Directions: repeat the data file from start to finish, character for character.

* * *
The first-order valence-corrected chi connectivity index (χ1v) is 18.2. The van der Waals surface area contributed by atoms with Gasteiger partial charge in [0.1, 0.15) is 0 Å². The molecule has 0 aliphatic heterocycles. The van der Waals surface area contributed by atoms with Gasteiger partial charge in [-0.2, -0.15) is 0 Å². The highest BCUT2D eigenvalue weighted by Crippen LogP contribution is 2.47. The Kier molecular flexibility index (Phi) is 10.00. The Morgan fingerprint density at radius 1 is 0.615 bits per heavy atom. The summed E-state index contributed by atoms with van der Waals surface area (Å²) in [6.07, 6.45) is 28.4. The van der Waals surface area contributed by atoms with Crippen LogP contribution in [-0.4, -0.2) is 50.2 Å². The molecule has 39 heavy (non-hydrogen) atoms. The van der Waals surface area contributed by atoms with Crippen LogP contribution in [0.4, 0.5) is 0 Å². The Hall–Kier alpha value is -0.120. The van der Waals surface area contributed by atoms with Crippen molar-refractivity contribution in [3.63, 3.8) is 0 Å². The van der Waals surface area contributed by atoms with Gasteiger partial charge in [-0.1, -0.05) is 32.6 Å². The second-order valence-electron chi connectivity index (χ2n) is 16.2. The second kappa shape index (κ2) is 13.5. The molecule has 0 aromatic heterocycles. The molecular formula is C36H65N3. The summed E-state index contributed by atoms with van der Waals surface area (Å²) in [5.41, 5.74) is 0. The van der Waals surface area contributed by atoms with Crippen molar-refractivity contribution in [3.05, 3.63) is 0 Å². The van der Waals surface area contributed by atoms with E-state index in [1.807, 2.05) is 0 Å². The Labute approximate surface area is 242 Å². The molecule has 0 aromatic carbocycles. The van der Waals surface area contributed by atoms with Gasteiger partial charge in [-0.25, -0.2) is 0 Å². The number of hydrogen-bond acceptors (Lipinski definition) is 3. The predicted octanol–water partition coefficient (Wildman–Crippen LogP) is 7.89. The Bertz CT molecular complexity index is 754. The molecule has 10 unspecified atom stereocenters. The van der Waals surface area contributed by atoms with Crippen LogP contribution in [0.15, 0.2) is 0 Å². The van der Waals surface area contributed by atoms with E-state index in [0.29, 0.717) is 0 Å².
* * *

The first-order valence-corrected chi connectivity index (χ1v) is 18.2. The van der Waals surface area contributed by atoms with Gasteiger partial charge in [0.1, 0.15) is 0 Å². The molecule has 0 aliphatic heterocycles. The van der Waals surface area contributed by atoms with Gasteiger partial charge in [-0.2, -0.15) is 0 Å². The highest BCUT2D eigenvalue weighted by Crippen LogP contribution is 2.47. The Kier molecular flexibility index (Phi) is 10.00. The Morgan fingerprint density at radius 1 is 0.615 bits per heavy atom. The summed E-state index contributed by atoms with van der Waals surface area (Å²) in [6.07, 6.45) is 28.4. The van der Waals surface area contributed by atoms with Crippen LogP contribution in [-0.4, -0.2) is 50.2 Å². The molecule has 39 heavy (non-hydrogen) atoms. The van der Waals surface area contributed by atoms with Crippen LogP contribution in [0.4, 0.5) is 0 Å². The Hall–Kier alpha value is -0.120. The van der Waals surface area contributed by atoms with Crippen molar-refractivity contribution in [3.63, 3.8) is 0 Å². The van der Waals surface area contributed by atoms with Gasteiger partial charge in [-0.1, -0.05) is 32.6 Å². The second-order valence-electron chi connectivity index (χ2n) is 16.2. The second kappa shape index (κ2) is 13.5. The molecule has 0 aromatic heterocycles. The molecular formula is C36H65N3. The summed E-state index contributed by atoms with van der Waals surface area (Å²) in [5.41, 5.74) is 0. The van der Waals surface area contributed by atoms with Crippen molar-refractivity contribution in [3.05, 3.63) is 0 Å². The van der Waals surface area contributed by atoms with E-state index in [1.807, 2.05) is 0 Å². The Labute approximate surface area is 242 Å². The molecule has 0 aromatic carbocycles. The van der Waals surface area contributed by atoms with Gasteiger partial charge in [-0.25, -0.2) is 0 Å². The number of hydrogen-bond acceptors (Lipinski definition) is 3. The predicted octanol–water partition coefficient (Wildman–Crippen LogP) is 7.89. The Bertz CT molecular complexity index is 754. The molecule has 10 unspecified atom stereocenters. The van der Waals surface area contributed by atoms with Crippen LogP contribution in [0.15, 0.2) is 0 Å². The van der Waals surface area contributed by atoms with E-state index in [0.29, 0.717) is 0 Å².